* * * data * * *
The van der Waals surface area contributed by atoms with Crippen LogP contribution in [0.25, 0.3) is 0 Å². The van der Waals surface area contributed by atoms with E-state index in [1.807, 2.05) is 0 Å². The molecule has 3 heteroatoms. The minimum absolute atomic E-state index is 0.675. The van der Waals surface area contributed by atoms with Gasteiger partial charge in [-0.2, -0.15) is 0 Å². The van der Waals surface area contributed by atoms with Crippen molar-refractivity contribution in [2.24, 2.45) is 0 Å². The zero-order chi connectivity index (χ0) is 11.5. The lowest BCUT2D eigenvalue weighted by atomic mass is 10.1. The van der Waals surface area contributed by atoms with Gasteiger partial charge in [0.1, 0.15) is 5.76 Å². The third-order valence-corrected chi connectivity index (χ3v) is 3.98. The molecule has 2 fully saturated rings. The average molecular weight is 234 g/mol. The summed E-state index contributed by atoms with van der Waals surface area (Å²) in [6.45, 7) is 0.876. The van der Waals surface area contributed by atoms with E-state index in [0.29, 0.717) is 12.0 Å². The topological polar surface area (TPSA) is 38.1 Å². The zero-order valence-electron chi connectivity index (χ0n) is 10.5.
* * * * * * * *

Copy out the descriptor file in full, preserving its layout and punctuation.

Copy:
The van der Waals surface area contributed by atoms with Crippen LogP contribution in [0.25, 0.3) is 0 Å². The van der Waals surface area contributed by atoms with E-state index in [1.807, 2.05) is 0 Å². The molecule has 3 heteroatoms. The minimum absolute atomic E-state index is 0.675. The van der Waals surface area contributed by atoms with Gasteiger partial charge in [-0.2, -0.15) is 0 Å². The van der Waals surface area contributed by atoms with Crippen molar-refractivity contribution in [2.24, 2.45) is 0 Å². The zero-order chi connectivity index (χ0) is 11.5. The lowest BCUT2D eigenvalue weighted by atomic mass is 10.1. The van der Waals surface area contributed by atoms with Gasteiger partial charge in [0.1, 0.15) is 5.76 Å². The third-order valence-corrected chi connectivity index (χ3v) is 3.98. The molecule has 2 fully saturated rings. The average molecular weight is 234 g/mol. The summed E-state index contributed by atoms with van der Waals surface area (Å²) in [6.45, 7) is 0.876. The van der Waals surface area contributed by atoms with E-state index in [0.29, 0.717) is 12.0 Å². The topological polar surface area (TPSA) is 38.1 Å². The zero-order valence-electron chi connectivity index (χ0n) is 10.5.